Mobile Hub – Observations from 'Deconstructing Mobile' APAC forum

Mobile Hub – Observations from 'Deconstructing Mobile' APAC forum

Graham Christie, partner at the Big Mobile, recently attended the Mobile Marketing Association’s two day ‘Deconstructing Mobile’ APAC annual Forum in Singapore, where plenty of senior brand and digital folk supported the event, and of course mobile specialists of every conceivable bias.

Here are some of Graham's notes and observations from the event:


Yes, there’s plenty of it, everywhere, and APAC is the epicenter, and it’s developing markets that are really powering ahead. Four out of five mobile users are in developing markets. Half of all mobile service revenues are in developing markets, and half of all smartphones sold today, are sold in developing markets.

The point was made by Rahul Welde of Unilever, that mobile is the great democratising marketing channel. It doesn’t matter if someone is personally wealthy, living in an affluent country, part of an emerging middle class, or poor and disadvantaged – they are likely to have a mobile, (and in developing markets these are overwhelmingly likely to be a cheap local Android packed smartphone).

This vast reach between the 'have lots' and the 'have nots' is unique. Sir Martin Sorrell noted that fast developing countries in our region such as Indonesia, Philippines and China have leapfrogged the PC stage of web adoption, going straight to smartphone, which is fuelling take up. Tomi Ahonen the author, scholar, luminary and dapper hat sporter, added insight to Mary Meeker’s global data point that received a lot of coverage this year, that the average mobile owner uses their device 150 times each day.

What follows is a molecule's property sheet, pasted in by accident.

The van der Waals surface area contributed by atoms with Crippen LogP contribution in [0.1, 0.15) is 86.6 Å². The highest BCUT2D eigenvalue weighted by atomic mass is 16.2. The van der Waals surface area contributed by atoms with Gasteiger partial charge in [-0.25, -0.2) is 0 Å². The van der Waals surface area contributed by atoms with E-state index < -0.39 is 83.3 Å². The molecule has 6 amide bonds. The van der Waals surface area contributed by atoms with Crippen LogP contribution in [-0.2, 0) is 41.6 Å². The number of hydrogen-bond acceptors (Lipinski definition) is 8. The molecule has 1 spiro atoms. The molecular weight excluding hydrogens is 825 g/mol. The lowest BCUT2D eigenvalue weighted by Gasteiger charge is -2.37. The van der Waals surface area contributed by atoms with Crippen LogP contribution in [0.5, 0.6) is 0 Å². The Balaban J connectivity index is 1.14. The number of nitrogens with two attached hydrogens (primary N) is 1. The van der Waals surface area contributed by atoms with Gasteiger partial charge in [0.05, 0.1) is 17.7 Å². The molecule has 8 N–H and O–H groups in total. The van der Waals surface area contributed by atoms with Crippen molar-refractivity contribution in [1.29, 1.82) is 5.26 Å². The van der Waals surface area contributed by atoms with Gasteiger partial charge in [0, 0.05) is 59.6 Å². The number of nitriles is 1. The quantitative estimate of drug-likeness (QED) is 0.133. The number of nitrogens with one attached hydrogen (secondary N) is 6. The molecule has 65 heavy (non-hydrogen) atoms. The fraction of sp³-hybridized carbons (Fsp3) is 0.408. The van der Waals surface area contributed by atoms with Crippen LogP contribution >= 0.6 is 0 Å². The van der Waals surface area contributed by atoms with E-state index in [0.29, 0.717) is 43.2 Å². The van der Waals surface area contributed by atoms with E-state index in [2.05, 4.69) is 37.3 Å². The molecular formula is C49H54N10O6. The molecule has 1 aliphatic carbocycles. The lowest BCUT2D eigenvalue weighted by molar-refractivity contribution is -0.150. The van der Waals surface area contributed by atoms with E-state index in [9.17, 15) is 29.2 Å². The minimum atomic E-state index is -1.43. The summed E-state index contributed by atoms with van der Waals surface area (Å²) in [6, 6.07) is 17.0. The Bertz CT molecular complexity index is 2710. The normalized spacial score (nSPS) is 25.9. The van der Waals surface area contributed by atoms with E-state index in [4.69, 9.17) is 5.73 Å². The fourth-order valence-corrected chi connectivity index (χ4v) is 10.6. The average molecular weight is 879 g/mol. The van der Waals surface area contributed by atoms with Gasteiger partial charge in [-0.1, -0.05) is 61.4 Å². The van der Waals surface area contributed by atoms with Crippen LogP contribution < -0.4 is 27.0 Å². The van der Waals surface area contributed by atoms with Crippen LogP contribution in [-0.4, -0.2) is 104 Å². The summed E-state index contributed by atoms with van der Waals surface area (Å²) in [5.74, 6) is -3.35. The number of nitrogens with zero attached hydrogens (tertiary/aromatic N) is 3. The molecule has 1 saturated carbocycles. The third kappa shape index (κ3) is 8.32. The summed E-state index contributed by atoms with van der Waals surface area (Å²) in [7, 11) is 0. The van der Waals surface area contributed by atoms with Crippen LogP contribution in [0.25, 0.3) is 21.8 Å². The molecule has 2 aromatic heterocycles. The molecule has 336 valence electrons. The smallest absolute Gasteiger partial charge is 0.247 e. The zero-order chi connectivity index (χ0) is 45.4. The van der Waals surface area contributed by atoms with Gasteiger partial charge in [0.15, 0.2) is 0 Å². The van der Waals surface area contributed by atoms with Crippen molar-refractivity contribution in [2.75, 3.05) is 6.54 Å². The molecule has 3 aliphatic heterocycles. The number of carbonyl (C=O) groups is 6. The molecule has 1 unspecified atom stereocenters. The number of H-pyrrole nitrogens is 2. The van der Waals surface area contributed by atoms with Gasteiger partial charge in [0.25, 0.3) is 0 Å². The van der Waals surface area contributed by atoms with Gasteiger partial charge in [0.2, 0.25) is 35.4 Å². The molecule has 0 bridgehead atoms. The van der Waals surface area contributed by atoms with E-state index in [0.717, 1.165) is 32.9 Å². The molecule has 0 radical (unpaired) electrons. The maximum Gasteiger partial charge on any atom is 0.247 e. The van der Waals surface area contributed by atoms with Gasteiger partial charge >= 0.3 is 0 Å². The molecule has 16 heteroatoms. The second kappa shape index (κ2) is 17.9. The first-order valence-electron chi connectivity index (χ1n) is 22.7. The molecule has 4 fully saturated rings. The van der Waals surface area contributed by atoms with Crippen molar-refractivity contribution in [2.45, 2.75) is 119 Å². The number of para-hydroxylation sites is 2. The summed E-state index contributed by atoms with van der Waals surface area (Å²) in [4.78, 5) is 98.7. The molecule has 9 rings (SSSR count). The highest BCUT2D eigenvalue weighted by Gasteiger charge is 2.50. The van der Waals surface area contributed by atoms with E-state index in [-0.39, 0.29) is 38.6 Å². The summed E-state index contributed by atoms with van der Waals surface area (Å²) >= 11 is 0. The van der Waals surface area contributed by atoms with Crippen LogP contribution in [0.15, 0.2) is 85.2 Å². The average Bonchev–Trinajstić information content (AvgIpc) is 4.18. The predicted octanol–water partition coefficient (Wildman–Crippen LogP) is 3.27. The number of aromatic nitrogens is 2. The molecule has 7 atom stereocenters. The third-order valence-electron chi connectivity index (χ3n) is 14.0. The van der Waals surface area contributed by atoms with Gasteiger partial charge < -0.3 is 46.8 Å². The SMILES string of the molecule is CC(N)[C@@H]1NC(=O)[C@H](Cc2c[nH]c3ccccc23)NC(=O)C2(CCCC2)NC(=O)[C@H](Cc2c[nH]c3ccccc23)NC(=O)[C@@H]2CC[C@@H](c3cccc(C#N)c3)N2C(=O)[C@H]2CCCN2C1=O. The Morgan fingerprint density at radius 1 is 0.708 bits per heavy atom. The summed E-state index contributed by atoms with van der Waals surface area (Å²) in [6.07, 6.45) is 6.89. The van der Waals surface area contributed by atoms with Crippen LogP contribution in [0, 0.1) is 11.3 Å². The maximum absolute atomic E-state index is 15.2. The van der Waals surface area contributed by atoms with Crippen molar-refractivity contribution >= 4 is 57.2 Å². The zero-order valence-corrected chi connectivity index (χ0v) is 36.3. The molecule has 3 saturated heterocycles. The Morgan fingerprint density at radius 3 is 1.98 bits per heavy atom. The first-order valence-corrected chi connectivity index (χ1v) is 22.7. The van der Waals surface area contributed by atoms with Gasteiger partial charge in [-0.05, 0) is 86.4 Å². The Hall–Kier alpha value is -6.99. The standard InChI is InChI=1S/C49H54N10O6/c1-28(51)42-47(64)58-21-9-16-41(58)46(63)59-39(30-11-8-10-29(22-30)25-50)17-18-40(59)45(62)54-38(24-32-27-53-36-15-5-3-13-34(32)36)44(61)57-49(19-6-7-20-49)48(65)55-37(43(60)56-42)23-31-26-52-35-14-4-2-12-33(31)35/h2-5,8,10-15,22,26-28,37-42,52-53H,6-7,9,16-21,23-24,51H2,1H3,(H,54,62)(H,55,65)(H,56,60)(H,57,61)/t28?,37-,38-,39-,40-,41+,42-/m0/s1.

Tomi unpacked it as follows; used one every 6.5 mins, split into 30% communication (voice, text), 20% (clock, alarm, calendar), 40% media, and 10% other.  If you go onto Tomi’s site it’s split out more (


I’ve never seen the divide between the skill of story-telling (the art), and the ability to reach and transact effectively (the science), so exposed. It is a divide because the business models prosecuted by the protagonists that sit in each camp are at cross purposes.  “What’s new?” I hear you say. 

Well, sheer scale through rampant over-supply, and the velocity and adoption of platform based trading and creative generation, as conventions that seem to be taking hold, is seen as injecting remoteness between end user and brand owner. 

This just at a time where thinking and ingenuity is needed, and the request from top advertisers is to find way to tell better brand stories in this maturing channel.  As one delegate commented, it’s man versus machine, a balance needs to be found quickly as a mighty channel is under construction, but we might not like the look of it before it’s too late. 

Martin Sorrell made the point that post GFC, marketing organisations had focused too heavily on cutting costs and not investing in topline growth, which is right, and not un-connected here I think and not investing in topline growth, which is right, and not un-connected here I think.